The work I do at HedgeWalking is relevant to anyone who is looking to walk in the world in a way that’s consistent with ways of being and knowing that we think of as indigenous. There are two threads to this work, two dimensions:
All of us can benefit from a grounding in our ancestral traditions. For some of us, of course, it’s not always clear just where those ancestral traditions lie – many of us today are ‘mongrels’, with ancestry from a variety of different places. If that’s the case for you – if you’re not obviously Celtic, or Scandinavian, for example, then simply choose the ancestral line which draws you most. This isn’t about genetic purity, it’s about finding grounding and a sense of belonging from knowing that you are part of a long line of people who once, for generations, belonged somewhere, and it’s particularly important if your immediate ancestors came only relatively recently to the land where you now live (those of you in America, Canada, Australia, New Zealand, for example).
Ancestral traditions are great to explore, but ancestral practices – and especially ancestral divinities – really don’t always travel well. Use them for inspiration; don’t try to recreate them. Draw on native mythology for inspiration; love and learn the stories – but always steep your practices and devotions in the place where your feet are planted.
The place where your feet are planted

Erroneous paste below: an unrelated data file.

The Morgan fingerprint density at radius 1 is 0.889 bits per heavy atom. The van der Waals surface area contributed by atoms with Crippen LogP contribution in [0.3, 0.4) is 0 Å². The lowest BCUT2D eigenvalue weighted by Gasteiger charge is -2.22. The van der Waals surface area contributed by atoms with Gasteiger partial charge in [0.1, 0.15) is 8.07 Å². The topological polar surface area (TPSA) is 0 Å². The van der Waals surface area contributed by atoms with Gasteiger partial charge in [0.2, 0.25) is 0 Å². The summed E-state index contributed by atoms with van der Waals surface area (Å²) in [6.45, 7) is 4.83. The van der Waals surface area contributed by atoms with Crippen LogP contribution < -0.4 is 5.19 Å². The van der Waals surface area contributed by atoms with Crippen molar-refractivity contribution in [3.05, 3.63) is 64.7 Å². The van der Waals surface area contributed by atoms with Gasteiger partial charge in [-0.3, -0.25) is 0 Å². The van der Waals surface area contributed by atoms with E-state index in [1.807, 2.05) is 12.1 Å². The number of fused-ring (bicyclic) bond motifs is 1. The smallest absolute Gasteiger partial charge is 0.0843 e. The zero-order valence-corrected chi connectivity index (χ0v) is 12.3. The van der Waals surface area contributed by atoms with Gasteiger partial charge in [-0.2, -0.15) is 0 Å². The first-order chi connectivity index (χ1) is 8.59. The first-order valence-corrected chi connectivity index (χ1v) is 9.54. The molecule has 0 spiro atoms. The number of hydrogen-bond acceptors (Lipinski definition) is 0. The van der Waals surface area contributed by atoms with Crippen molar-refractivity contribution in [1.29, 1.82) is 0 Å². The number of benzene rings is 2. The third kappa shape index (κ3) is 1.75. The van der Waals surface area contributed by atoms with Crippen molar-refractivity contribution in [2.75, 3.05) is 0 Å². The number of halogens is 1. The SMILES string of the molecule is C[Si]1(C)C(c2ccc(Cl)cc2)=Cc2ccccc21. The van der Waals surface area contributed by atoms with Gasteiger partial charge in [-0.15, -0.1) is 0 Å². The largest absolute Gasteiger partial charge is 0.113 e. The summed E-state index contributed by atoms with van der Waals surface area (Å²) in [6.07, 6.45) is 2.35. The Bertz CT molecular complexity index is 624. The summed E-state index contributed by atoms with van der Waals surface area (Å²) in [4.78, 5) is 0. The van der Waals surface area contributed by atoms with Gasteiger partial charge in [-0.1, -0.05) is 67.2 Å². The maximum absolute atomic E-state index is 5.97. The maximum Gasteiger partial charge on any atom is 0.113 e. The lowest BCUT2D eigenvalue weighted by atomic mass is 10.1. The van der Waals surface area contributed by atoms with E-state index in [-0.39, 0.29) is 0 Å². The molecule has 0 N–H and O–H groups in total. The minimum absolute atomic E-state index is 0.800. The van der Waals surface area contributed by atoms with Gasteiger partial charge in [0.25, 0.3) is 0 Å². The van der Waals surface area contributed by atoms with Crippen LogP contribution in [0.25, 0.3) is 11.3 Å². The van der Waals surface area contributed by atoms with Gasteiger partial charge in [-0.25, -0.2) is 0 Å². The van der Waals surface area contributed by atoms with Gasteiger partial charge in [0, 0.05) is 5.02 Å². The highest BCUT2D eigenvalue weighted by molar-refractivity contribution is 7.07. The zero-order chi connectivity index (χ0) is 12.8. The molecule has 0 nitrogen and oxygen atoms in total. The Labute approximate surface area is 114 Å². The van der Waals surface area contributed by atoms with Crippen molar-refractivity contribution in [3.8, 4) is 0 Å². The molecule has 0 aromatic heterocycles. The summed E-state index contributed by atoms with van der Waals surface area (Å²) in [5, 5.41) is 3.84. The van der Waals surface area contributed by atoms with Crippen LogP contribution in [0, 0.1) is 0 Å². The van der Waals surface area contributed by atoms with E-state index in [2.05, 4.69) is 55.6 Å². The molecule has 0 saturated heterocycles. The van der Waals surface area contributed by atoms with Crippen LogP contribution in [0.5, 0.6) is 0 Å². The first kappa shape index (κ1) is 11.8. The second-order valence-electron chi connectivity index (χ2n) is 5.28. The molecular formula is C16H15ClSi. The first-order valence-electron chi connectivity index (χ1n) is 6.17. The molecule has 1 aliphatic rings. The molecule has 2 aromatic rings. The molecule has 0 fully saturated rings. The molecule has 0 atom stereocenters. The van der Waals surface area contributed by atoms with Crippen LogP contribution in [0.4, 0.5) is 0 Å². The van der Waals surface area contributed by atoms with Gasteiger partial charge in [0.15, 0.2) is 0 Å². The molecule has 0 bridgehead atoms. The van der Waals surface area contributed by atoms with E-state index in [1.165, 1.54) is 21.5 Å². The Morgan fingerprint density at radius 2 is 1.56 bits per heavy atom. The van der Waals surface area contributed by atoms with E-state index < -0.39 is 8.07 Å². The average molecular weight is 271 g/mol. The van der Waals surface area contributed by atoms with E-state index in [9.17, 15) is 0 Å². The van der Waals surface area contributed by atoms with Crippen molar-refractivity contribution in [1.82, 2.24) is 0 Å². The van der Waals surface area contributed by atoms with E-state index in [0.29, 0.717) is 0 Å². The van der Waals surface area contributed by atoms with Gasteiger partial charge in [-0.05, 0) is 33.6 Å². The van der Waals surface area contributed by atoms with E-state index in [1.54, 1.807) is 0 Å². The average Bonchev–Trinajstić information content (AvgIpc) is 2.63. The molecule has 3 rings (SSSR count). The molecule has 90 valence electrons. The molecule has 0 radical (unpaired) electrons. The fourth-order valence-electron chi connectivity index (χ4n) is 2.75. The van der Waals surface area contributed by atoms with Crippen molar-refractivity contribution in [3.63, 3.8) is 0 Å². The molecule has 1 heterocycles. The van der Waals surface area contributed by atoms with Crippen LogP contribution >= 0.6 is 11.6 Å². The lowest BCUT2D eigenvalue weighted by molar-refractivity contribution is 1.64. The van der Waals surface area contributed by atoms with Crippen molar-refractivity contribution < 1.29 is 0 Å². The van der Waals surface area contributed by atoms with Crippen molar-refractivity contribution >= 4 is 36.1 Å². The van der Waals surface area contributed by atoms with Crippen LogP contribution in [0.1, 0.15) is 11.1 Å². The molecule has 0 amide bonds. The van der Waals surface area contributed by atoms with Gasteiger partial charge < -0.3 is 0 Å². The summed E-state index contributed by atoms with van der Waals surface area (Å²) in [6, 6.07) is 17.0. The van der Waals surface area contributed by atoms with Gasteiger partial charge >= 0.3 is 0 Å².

No matter how much you are drawn to the practices and mythologies of an ancestral country, if your feet are currently planted in a country which is different, it is critically important to develop land-based practices which make sense where you are right now. It is this landscape, and the creatures which inhabit it, that you need to connect with. It is this land’s dreaming that you need to fall into – not some longed-for land across the sea. To do otherwise is to be half-alive. But you can use your knowledge of ancestral traditions to help you connect in the place where you live. For example: if you are of Irish or Scottish descent, you might be drawn to myths and stories of the Cailleach – the Old Woman who made and shaped the world. And if you happen to be visiting Ireland or Scotland, you can indeed acknowledge her in the landscape. But you can’t export her to the New Mexico desert, or the Kansas plains. It makes no sense, because the Cailleach (like all Gaelic divinities) is absolutely immanent in the landscape here. This is the land she made and created; she is a creature of rocky heights and storm-soaked coastlines; she makes no sense elsewhere. But you can use that sense of ancestral belonging to the country of the Cailleach to help you find an ‘Old Woman’ archetype somewhere in the place where you live.